I don't know whether this question has a clear answer, but I was unable to find anything about this on Google, so here goes.
Despite the emergence of "rich" document classes like KOMA-Script or
memoir, it is my impression that a substantial amount of LaTeX users still uses the standard document classes (correct me if I am wrong). This is indicated, for instance, by this answer to a TeX.SE question. For researchers looking to submit their work to a journal or publisher, there are actually (somewhat) objective reasons for sticking to the standard classes, since many journals have their own classes and the conversion process is typically the simplest when starting from a standard class. To summarize:
Many people still use the standard classes, and there are sometimes good reasons to do so.
At the same time, the standard classes have not been changed for what feels like decades (again, correct me if I am wrong). My gripe with this is that many of the common issues with the standard classes actually have solutions which would only require "micro-updates" to the classes themselves. For instance, in the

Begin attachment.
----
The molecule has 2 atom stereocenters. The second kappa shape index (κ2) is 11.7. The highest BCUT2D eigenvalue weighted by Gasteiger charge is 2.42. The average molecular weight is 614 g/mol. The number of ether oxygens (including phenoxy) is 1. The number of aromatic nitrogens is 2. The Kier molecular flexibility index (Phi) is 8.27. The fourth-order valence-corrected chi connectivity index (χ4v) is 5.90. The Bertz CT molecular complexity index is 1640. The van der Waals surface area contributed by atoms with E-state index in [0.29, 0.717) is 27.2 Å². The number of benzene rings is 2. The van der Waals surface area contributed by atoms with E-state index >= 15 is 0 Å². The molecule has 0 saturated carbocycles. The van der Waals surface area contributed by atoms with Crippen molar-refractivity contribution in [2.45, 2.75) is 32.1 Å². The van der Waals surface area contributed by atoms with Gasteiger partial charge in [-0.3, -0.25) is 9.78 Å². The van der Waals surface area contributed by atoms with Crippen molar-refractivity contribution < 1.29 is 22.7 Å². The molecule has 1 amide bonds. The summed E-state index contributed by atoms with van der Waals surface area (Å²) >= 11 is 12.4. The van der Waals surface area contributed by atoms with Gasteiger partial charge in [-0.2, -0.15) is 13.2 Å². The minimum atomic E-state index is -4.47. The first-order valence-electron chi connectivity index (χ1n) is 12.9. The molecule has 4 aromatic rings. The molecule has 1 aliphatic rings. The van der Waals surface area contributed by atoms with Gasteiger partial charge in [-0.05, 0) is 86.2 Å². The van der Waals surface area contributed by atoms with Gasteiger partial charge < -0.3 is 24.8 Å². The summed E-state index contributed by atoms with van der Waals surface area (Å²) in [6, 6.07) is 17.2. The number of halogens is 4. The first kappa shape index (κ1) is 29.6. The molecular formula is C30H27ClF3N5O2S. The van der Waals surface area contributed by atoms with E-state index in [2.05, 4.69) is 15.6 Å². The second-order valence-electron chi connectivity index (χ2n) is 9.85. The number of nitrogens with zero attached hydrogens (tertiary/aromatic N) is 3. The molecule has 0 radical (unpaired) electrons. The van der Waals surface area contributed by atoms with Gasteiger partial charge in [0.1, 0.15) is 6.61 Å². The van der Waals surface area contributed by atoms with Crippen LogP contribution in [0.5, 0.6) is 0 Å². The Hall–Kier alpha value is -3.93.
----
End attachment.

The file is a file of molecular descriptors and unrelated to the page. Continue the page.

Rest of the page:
book class, a common problem is the uppercasing of page headings (which is hard-coded for things like ToC or bibliography) and the lack of horizontal ruling capabilities below the headings. Sure, you can use
memoir, or KOMA-Script, but why is there no update to the
book class which makes this stuff customizable? (This would probably amount to changing less than 1% of the class code). To summarize again:
The standard classes have been unchanged for decades, yet some of their issues could be fixed with very simple modifications to the class code(s). Why is this possibility not being pursued?